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National ecumenical forum looks to deeper purpose


In its 30th anniversary year, the National Council of Churches in Australia (NCCA) held its 11th National Forum in Adelaide last weekend (June 21 to 24).

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The forum’s theme was ‘Messages of Hope in a complex world’ and a general aim of the gathering was to reflect on a statement of purpose and values to guide the ongoing life of the Council.

Bishop Michael McKenna with other Church leaders at the forum.

Attending the forum were the Board and staff of the Council, several national church leaders, delegates of most of the member churches from across Australia and Indigenous representatives. Bishop Michael McKenna, chair of the Bishops Commission for Christian Unity and Inter-religious Dialogue, and Bishop Greg Homeming OCD were among the Catholic Church representatives.

The Council in its current form was established in 1994. It connects with numerous international, national and local ecumenical councils and bodies that have emerged over the past 100 years or more. The initial impetus for this movement was the desire to see ‘separated Christians’ united for the sake of the evangelisation of the world.

Through them churches have engaged together in a process of mutual understanding, responded to disaster, and advocated for vulnerable people and sought justice and peace.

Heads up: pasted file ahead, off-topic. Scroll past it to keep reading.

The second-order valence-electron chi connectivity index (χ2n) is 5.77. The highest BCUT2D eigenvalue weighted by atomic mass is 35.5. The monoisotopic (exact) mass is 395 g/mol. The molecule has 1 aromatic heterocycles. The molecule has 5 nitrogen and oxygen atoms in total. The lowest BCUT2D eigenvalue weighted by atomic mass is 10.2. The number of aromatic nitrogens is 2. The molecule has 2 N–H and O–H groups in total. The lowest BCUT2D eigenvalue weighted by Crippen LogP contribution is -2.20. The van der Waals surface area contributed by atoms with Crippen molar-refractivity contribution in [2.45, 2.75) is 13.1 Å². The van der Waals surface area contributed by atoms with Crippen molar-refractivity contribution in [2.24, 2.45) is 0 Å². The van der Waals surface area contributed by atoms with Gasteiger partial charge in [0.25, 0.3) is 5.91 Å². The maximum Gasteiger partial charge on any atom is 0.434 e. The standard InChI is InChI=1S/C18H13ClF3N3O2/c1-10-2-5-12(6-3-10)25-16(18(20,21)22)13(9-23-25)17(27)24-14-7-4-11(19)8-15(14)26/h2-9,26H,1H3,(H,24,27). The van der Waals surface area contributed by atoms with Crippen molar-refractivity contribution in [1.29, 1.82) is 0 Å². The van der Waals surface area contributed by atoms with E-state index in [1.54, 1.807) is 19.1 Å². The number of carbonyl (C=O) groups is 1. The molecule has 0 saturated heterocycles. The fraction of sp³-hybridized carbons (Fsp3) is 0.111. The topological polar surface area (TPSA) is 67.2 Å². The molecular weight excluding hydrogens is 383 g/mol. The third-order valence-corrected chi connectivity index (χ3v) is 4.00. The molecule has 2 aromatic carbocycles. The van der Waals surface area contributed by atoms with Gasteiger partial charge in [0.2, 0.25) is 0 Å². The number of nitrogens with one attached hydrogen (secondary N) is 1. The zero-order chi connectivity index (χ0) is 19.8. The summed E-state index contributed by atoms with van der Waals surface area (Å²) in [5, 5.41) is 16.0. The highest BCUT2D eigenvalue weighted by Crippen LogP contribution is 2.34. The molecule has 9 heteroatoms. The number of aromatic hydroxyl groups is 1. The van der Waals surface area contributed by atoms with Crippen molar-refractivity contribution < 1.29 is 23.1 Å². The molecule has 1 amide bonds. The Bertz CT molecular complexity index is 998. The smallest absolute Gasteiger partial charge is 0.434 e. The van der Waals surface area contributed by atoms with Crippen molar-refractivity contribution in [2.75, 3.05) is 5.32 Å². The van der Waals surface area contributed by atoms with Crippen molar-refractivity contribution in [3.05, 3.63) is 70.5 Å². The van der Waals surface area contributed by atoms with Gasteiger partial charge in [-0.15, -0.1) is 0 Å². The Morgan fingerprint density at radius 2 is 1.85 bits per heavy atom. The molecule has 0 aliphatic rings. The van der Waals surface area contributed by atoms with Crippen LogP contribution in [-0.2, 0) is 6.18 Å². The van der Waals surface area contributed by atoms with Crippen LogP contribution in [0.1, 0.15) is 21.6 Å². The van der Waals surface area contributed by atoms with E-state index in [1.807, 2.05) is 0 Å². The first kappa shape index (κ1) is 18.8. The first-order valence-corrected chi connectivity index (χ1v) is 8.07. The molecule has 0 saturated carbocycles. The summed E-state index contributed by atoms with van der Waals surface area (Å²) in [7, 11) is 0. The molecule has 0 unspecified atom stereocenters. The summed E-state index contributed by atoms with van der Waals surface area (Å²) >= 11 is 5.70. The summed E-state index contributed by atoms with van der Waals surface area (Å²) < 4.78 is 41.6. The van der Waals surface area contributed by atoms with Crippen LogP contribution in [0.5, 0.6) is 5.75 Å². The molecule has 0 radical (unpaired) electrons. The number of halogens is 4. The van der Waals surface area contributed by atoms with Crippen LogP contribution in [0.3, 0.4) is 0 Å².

To commemorate the 30th year of the Council, an uplifting Anniversary Ecumenical Service was held at Pilgrim Uniting Church.

There are now 18 member churches in the Council and together they form a rich community of Australian Christian communities. There is much to celebrate. And yet this is a time when many familiar institutions are facing significant change and a future with greater uncertainty than in the past.

This is certainly true for the Australian Ecumenical Movement and for our churches and faith communities. Consequently, in his Welcome address Council president Rev John Gilmore expressed the desire for the forum to move past a focus on the institutional life of the Council and its member churches and into our deeper purpose, asking: What is the Christian message that we bear and will carry individually and collectively?

Highlights of the forum included the keynote address from Rev Dr Jerry Pillay, general secretary of the World Council of Churches and a challenging Bible study and reflection by Prof Anne Pattel-Gray, head of the School of Indigenous Studies at the University of Divinity.

Some of the Catholic delegates at the forum.

Listening to the Word of God and praying together, at the beginning and end of each day, in the style of the diverse traditions of member churches, was both a highlight and vital element of the program.

Group reflections and discussions are also an essential part of a gathering like this. This year they were conducted using the principles and practice of spiritual discernment, which surely helped to make them energising experiences for the participants. In between the formal sessions, and over meals and refreshment, the forum provided space for lively conversations with longstanding and new-found friends, who share so much. Our journey together continues.



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